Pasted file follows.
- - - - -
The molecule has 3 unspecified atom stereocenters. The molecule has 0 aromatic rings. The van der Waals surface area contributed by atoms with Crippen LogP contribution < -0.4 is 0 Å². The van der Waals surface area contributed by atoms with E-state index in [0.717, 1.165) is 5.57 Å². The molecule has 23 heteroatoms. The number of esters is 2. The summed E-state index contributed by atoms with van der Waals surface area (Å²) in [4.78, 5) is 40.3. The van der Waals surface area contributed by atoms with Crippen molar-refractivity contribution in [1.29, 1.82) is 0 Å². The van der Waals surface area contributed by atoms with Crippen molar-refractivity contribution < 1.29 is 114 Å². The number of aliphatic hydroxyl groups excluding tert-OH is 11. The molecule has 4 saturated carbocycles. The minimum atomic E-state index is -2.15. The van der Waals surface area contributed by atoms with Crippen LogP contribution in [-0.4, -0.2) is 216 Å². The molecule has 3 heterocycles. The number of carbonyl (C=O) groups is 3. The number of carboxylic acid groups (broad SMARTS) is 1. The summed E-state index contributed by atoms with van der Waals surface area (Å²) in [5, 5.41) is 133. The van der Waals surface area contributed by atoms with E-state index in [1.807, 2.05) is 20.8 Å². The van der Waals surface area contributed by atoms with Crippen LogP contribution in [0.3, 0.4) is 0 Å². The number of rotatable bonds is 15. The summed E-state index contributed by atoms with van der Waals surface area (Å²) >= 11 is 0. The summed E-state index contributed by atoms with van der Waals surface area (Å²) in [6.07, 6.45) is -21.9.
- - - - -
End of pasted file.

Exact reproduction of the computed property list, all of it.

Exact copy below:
The molecule has 3 unspecified atom stereocenters. The molecule has 0 aromatic rings. The van der Waals surface area contributed by atoms with Crippen LogP contribution < -0.4 is 0 Å². The van der Waals surface area contributed by atoms with E-state index in [0.717, 1.165) is 5.57 Å². The molecule has 23 heteroatoms. The number of esters is 2. The summed E-state index contributed by atoms with van der Waals surface area (Å²) in [4.78, 5) is 40.3. The van der Waals surface area contributed by atoms with Crippen molar-refractivity contribution in [1.29, 1.82) is 0 Å². The van der Waals surface area contributed by atoms with Crippen molar-refractivity contribution < 1.29 is 114 Å². The number of aliphatic hydroxyl groups excluding tert-OH is 11. The molecule has 4 saturated carbocycles. The minimum atomic E-state index is -2.15. The van der Waals surface area contributed by atoms with Crippen LogP contribution in [-0.4, -0.2) is 216 Å². The molecule has 3 heterocycles. The number of carbonyl (C=O) groups is 3. The number of carboxylic acid groups (broad SMARTS) is 1. The summed E-state index contributed by atoms with van der Waals surface area (Å²) in [5, 5.41) is 133. The van der Waals surface area contributed by atoms with E-state index in [1.807, 2.05) is 20.8 Å². The van der Waals surface area contributed by atoms with Crippen LogP contribution in [0.3, 0.4) is 0 Å². The number of rotatable bonds is 15. The summed E-state index contributed by atoms with van der Waals surface area (Å²) >= 11 is 0. The summed E-state index contributed by atoms with van der Waals surface area (Å²) in [6.07, 6.45) is -21.9.